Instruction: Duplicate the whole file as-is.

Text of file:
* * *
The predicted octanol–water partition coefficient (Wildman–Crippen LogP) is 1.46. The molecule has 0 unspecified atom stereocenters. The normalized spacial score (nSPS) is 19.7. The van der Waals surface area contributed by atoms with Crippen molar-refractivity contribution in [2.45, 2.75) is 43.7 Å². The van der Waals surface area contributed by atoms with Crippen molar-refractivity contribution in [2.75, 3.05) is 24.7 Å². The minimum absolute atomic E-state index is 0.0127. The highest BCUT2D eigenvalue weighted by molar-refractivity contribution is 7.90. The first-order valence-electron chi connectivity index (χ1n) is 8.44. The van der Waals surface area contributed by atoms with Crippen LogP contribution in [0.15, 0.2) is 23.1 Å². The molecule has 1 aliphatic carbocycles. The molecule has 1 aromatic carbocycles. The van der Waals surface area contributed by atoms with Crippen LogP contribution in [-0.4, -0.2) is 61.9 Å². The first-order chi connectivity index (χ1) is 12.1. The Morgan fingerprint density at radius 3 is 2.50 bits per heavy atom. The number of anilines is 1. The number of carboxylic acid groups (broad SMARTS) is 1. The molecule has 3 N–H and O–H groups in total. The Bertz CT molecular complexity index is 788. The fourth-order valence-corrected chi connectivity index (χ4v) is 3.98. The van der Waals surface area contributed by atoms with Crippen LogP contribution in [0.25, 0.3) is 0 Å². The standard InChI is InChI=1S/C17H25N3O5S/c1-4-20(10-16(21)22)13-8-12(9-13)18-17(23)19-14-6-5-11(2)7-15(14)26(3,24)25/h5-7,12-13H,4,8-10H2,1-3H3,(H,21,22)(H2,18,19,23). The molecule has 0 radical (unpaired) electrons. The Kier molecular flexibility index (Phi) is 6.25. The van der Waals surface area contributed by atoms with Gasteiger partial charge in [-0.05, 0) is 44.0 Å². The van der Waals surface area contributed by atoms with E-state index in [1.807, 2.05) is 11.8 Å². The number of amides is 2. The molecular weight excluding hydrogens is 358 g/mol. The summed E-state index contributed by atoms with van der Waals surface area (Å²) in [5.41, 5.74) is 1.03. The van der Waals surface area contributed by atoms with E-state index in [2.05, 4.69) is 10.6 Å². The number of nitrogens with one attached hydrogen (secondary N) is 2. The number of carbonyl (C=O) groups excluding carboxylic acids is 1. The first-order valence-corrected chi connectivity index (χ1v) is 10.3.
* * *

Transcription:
The predicted octanol–water partition coefficient (Wildman–Crippen LogP) is 1.46. The molecule has 0 unspecified atom stereocenters. The normalized spacial score (nSPS) is 19.7. The van der Waals surface area contributed by atoms with Crippen molar-refractivity contribution in [2.45, 2.75) is 43.7 Å². The van der Waals surface area contributed by atoms with Crippen molar-refractivity contribution in [2.75, 3.05) is 24.7 Å². The minimum absolute atomic E-state index is 0.0127. The highest BCUT2D eigenvalue weighted by molar-refractivity contribution is 7.90. The first-order valence-electron chi connectivity index (χ1n) is 8.44. The van der Waals surface area contributed by atoms with Crippen LogP contribution in [0.15, 0.2) is 23.1 Å². The molecule has 1 aliphatic carbocycles. The molecule has 1 aromatic carbocycles. The van der Waals surface area contributed by atoms with Crippen LogP contribution in [-0.4, -0.2) is 61.9 Å². The first-order chi connectivity index (χ1) is 12.1. The Morgan fingerprint density at radius 3 is 2.50 bits per heavy atom. The number of anilines is 1. The number of carboxylic acid groups (broad SMARTS) is 1. The molecule has 3 N–H and O–H groups in total. The Bertz CT molecular complexity index is 788. The fourth-order valence-corrected chi connectivity index (χ4v) is 3.98. The van der Waals surface area contributed by atoms with Crippen LogP contribution in [0.25, 0.3) is 0 Å². The standard InChI is InChI=1S/C17H25N3O5S/c1-4-20(10-16(21)22)13-8-12(9-13)18-17(23)19-14-6-5-11(2)7-15(14)26(3,24)25/h5-7,12-13H,4,8-10H2,1-3H3,(H,21,22)(H2,18,19,23). The molecule has 0 radical (unpaired) electrons. The Kier molecular flexibility index (Phi) is 6.25. The van der Waals surface area contributed by atoms with Gasteiger partial charge in [-0.05, 0) is 44.0 Å². The van der Waals surface area contributed by atoms with E-state index in [1.807, 2.05) is 11.8 Å². The number of amides is 2. The molecular weight excluding hydrogens is 358 g/mol. The summed E-state index contributed by atoms with van der Waals surface area (Å²) in [5.41, 5.74) is 1.03. The van der Waals surface area contributed by atoms with E-state index in [2.05, 4.69) is 10.6 Å². The number of nitrogens with one attached hydrogen (secondary N) is 2. The number of carbonyl (C=O) groups excluding carboxylic acids is 1. The first-order valence-corrected chi connectivity index (χ1v) is 10.3.